Stanford University, which has a long history of fostering innovation and has been described as nothing more than a giant glorified startup accelerator is keen on expanding its reach to international markets. In pursuit of that goal, the California institution is piloting an international accelerator program in the West African nation of Ghana. Funded by the Stanford Institute for Innovation for Developing Economies, or SEED, the program aims to stimulate local economic activity and job growth as well as furthering Stanford’s international reach and reputation.
Beginning next week, the initial batch of 30 entrepreneurs will receive mentorship from Stanford professors, alumni, and volunteers.
Each of these startups already have yearly revenues in excess of 150K, but are poised to grow by leaps and bounds with a little training and access to resources. Once a week, instructors will fly out to Ghana and teach a variety of business concepts including rapid prototyping, supply chain management, and design thinking. These in-person sessions will be supplemented by Stanford’s usually exemplary online courses.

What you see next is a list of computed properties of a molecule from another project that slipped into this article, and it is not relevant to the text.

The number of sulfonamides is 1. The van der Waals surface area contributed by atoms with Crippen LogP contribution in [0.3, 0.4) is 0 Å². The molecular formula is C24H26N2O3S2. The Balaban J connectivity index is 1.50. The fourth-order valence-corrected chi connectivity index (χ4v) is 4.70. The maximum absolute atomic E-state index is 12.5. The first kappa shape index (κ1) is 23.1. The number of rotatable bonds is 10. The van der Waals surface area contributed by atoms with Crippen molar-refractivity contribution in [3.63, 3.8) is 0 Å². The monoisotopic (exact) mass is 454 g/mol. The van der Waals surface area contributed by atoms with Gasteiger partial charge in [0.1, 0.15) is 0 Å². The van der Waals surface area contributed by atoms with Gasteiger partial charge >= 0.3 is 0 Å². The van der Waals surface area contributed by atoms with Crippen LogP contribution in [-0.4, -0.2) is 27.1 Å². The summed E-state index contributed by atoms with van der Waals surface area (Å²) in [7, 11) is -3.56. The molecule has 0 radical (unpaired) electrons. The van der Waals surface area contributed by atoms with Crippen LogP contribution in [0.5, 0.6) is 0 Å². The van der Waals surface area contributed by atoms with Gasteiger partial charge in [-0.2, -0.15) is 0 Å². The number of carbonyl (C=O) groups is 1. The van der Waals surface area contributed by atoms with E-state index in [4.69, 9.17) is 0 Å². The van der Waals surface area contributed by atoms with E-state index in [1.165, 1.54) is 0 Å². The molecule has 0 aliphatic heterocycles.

If this new regional innovation center is successful, SEED plans to expand the concept into other developing markets and nations. SEED aims to “transform the lives of people in poverty on a massive scale through entrepreneurship and innovation and the growth and scaling of businesses.” If the Ghana initiative is successful, expect to see a gold-rush type flood of accelerators and incubators opening in Africa and elsewhere. The accelerator bubble might be popping in developed countries, but it is just getting started in the 3rd world.
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